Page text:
Toronto Jane: the future of ISIS

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Toronto Jane: the future of ISIS

February 9, 2015 -

“Toronto Jane” is a woman from Canada who joined ISIS last December.  The banner of her Twitter feed is an image of a severed head.  She has been traveling across the region controlled by the world’s largest terrorist army, lauding its beheadings and other acts of violence.

The U.S. State Department believes that around 12,000 foreign fighters like “Toronto Jane” have traveled to Syria to join terror groups, including ISIS.  Estimates of the number of Americans fighting alongside Syrian-based jihadists ranges from several dozen to 100.  As ISIS continues to expand, such foreign soldiers are its future.

After a Jordanian pilot was burned to death by the terror group last week, Muslim leaders around the world condemned their brutality and called their followers to reject such barbarism.  Why, then, are so many joining ISIS? (Tweet this)

According to one terrorism analyst, an appeal to Muslims’ sense of obligation is frequently posted by ISIS on social media.  “You have to join.  It’s your duty,” he explained.  But why would anyone consider it their duty to fight for such vicious terrorists?

ISIS continues to claim that it has established a new Islamic caliphate.  The “caliph” was the recognized leader of Islam from the time of Muhammad until the role was abolished after World War I.  Osama bin Laden cited the loss of the caliphate as one of the reasons al-Qaeda went to war with the West.  To many Muslims, the loss of the caliphate was an outrage that must be avenged.  By claiming himself to be the new caliph, ISIS’s leader Abu Bakr al-Baghdadi appeals to Muslims who consider it their duty to serve the caliphate.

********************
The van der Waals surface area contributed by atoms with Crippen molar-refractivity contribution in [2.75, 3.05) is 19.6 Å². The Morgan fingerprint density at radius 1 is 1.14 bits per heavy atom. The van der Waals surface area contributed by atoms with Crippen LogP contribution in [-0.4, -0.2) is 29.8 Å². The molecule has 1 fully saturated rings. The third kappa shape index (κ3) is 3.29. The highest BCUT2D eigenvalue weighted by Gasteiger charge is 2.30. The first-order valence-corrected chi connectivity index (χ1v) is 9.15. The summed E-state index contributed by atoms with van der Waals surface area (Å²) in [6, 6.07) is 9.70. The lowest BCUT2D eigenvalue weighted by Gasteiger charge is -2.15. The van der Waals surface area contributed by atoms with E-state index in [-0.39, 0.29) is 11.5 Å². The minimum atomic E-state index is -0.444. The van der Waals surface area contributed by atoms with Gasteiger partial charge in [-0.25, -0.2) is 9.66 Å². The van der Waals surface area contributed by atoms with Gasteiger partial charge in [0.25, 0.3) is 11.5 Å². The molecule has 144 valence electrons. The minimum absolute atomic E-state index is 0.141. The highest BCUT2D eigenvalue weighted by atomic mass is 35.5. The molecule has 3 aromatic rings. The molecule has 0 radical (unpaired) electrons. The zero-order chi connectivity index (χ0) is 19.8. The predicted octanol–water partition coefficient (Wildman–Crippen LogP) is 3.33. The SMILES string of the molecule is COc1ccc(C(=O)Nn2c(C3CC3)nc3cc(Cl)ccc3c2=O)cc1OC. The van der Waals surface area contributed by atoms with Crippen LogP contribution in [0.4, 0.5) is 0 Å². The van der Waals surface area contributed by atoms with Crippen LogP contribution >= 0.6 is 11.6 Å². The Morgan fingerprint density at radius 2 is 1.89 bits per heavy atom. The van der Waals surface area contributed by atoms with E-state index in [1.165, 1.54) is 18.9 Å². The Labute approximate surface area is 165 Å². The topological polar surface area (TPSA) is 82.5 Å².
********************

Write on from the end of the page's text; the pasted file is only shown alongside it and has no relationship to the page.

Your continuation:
In addition, ISIS continues to utilize social media in attracting global membership.  A former jihadist warned that they are “far superior and advanced than we are when it comes to new media technologies, social media, when it comes to video production qualities, and in disseminating their propaganda over the Internet.”  So we can expect such recruitment of Americans and others to continue.

Why is this a problem at home?  Because many of these fighters eventually return and become threats where they live.  According to one expert, “Some of the foreign fighters may not return as terrorists to their respective countries, but all of them will have been exposed to an environment of sustained radicalization and violence with unknowable but worrying consequences.”

How should we respond?  Obviously, our governments must be diligent in tracking citizens who are suspected of fighting with jihadists.  We must find ways to counter their social media strategies, and to encourage Muslims who reject ISIS’s ideology.

But Christians have a critical role to play as well.  We must be as zealous as ISIS in praying for their conversion and for God’s protection against their atrocities.  Please join me in praying every day for Abu Bakr al-Baghdadi and other jihadist leaders to meet Jesus.  Christians must be as strategic as ISIS with media strategies to share the good news of God’s love. (Tweet this)  And we must be as committed to the cause of the gospel as they are to the cause of hate.

“Pray for those who persecute you” (Matthew 5:44) is not a suggestion, but a command. (Tweet this)

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